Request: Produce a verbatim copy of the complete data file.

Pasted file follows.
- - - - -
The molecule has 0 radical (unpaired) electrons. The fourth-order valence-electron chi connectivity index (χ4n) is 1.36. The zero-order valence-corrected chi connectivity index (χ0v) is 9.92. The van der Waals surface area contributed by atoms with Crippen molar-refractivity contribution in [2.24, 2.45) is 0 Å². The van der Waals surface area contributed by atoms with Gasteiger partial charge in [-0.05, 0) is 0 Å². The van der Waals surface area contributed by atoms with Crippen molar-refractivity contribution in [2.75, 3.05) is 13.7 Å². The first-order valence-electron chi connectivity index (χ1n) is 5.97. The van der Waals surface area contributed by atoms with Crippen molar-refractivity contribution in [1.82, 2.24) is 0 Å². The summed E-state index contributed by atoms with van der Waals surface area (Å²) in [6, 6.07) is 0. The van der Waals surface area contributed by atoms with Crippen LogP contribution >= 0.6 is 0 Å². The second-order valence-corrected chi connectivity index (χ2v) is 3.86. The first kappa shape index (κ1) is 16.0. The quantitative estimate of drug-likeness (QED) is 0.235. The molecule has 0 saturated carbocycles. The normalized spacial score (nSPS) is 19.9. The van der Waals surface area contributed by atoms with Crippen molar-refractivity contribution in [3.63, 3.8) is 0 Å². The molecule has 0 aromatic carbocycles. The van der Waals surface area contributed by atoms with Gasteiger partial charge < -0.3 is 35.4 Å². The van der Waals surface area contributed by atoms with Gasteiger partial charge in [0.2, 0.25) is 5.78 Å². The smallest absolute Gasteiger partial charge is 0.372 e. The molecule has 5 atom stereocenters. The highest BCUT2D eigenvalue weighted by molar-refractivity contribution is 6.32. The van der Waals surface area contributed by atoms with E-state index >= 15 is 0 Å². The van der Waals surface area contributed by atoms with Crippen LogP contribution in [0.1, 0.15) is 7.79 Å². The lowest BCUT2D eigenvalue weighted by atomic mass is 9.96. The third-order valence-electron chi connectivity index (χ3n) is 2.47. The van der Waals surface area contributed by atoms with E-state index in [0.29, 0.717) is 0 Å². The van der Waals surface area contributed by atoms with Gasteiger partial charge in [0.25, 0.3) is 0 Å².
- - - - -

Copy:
The molecule has 0 radical (unpaired) electrons. The fourth-order valence-electron chi connectivity index (χ4n) is 1.36. The zero-order valence-corrected chi connectivity index (χ0v) is 9.92. The van der Waals surface area contributed by atoms with Crippen molar-refractivity contribution in [2.24, 2.45) is 0 Å². The van der Waals surface area contributed by atoms with Gasteiger partial charge in [-0.05, 0) is 0 Å². The van der Waals surface area contributed by atoms with Crippen molar-refractivity contribution in [2.75, 3.05) is 13.7 Å². The first-order valence-electron chi connectivity index (χ1n) is 5.97. The van der Waals surface area contributed by atoms with Crippen molar-refractivity contribution in [1.82, 2.24) is 0 Å². The summed E-state index contributed by atoms with van der Waals surface area (Å²) in [6, 6.07) is 0. The van der Waals surface area contributed by atoms with Crippen LogP contribution >= 0.6 is 0 Å². The second-order valence-corrected chi connectivity index (χ2v) is 3.86. The first kappa shape index (κ1) is 16.0. The quantitative estimate of drug-likeness (QED) is 0.235. The molecule has 0 saturated carbocycles. The normalized spacial score (nSPS) is 19.9. The van der Waals surface area contributed by atoms with Crippen molar-refractivity contribution in [3.63, 3.8) is 0 Å². The molecule has 0 aromatic carbocycles. The van der Waals surface area contributed by atoms with Gasteiger partial charge < -0.3 is 35.4 Å². The van der Waals surface area contributed by atoms with Gasteiger partial charge in [0.2, 0.25) is 5.78 Å². The smallest absolute Gasteiger partial charge is 0.372 e. The molecule has 5 atom stereocenters. The highest BCUT2D eigenvalue weighted by molar-refractivity contribution is 6.32. The van der Waals surface area contributed by atoms with E-state index >= 15 is 0 Å². The van der Waals surface area contributed by atoms with Crippen LogP contribution in [0.1, 0.15) is 7.79 Å². The lowest BCUT2D eigenvalue weighted by atomic mass is 9.96. The third-order valence-electron chi connectivity index (χ3n) is 2.47. The van der Waals surface area contributed by atoms with E-state index in [0.29, 0.717) is 0 Å². The van der Waals surface area contributed by atoms with Gasteiger partial charge in [0.25, 0.3) is 0 Å².